Ground water salinity in Australia is increasing and causing issues in the water that is available for irrigation in many areas of Australia. This can occur due to the removal of deep-rooted perennial vegetation in favour of shallow rooted crops. Leading to a rise in the water table along with the salt water within it. Grapevines have a tolerance of 700mg/l, with many areas of Australian soil at higher levels than this (Ayers R.S. & Westcot D.W., 1996). If this continues in Australia, what effect will this have on our food production and beverage production? Will it lead to areas being unusable for both vineyards and other crops? Or will it lead to a change in the way we farm? It may mean farmers need to reintroduce those plants that utilise water more effectively and draw down on the water table to avoid excess salinity. This experiment was used to look at the effect excess salinity will have on the production of wine, the impact of flavour and effect on the microbes that are used in a winery.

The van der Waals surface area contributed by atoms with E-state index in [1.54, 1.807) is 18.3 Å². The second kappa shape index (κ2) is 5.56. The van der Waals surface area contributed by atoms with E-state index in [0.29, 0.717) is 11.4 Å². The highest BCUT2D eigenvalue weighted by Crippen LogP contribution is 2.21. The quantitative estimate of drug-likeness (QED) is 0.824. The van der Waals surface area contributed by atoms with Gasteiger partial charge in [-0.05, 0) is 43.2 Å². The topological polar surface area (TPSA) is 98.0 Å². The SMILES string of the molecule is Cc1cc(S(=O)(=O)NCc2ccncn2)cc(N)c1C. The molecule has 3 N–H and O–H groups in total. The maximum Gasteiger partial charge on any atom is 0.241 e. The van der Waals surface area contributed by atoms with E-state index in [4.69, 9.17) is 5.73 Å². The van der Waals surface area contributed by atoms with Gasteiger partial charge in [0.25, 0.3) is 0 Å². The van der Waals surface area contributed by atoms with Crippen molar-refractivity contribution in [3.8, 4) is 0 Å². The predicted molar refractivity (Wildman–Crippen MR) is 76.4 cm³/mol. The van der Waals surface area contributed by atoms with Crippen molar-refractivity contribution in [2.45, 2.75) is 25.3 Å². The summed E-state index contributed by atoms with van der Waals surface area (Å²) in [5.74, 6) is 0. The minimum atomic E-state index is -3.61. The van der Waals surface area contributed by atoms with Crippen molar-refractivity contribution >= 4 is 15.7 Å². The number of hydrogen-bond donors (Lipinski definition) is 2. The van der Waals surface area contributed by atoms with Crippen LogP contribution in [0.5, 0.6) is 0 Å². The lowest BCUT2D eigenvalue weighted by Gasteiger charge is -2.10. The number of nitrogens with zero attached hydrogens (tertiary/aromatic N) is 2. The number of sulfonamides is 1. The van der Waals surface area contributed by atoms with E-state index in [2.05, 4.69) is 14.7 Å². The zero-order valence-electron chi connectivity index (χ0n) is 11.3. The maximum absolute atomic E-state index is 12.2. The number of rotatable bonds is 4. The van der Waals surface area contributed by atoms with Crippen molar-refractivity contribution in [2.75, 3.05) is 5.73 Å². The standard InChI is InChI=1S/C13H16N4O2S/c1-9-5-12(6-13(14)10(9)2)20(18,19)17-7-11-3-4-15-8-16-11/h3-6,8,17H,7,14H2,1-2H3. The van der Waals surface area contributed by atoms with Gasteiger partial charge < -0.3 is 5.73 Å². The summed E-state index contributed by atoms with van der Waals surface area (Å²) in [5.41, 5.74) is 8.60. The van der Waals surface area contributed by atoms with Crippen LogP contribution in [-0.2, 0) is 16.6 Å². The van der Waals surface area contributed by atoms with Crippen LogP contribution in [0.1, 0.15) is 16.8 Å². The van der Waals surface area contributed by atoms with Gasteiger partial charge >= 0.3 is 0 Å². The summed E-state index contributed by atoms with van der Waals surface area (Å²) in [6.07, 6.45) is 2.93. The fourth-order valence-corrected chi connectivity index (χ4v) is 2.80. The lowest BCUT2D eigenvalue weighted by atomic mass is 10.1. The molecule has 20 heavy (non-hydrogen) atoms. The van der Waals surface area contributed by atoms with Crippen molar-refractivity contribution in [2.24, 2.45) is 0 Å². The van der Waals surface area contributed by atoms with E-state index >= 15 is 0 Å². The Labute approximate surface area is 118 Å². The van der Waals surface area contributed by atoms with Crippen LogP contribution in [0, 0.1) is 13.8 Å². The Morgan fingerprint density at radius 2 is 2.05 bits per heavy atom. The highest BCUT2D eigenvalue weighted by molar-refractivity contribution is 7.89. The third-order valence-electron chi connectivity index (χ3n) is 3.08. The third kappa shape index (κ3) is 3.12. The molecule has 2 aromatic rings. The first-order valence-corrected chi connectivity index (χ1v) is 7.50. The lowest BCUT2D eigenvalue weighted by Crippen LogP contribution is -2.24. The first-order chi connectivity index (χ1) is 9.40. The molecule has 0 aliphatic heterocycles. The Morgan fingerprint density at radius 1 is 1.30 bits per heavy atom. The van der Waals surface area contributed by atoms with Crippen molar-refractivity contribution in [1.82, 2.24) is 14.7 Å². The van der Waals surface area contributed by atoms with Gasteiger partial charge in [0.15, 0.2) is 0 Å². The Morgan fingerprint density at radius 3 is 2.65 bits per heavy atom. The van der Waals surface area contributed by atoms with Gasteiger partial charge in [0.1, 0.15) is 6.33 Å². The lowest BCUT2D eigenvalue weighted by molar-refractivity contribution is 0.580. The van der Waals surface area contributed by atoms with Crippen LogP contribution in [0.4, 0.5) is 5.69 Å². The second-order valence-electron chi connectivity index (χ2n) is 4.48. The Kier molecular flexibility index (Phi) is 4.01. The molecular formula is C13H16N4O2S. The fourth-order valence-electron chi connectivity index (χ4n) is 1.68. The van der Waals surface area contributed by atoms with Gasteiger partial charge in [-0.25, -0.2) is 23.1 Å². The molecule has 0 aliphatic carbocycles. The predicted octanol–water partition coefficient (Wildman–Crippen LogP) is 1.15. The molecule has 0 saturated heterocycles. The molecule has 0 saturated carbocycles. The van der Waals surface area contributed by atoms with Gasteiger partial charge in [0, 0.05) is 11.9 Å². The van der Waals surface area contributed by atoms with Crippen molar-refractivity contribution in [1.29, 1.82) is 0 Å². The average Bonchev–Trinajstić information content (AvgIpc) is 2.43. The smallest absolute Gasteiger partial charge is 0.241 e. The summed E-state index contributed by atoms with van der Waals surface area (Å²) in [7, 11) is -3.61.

Salt water/salt has been used for thousands of years in the preservation of meats and vegetables. In modern winemaking sulfur-based compounds are used in the preservation of wines, both as an antioxidant and an antimicrobial agent. There has been a recent movement towards wines without sulfur, with certain groups of people having adverse reactions to the chemical addition in wines or even the effect it has on the taste of wines. We have conducted this experiment to see whether ocean water could be used as an alternative to sulfur dioxide in modern winemaking.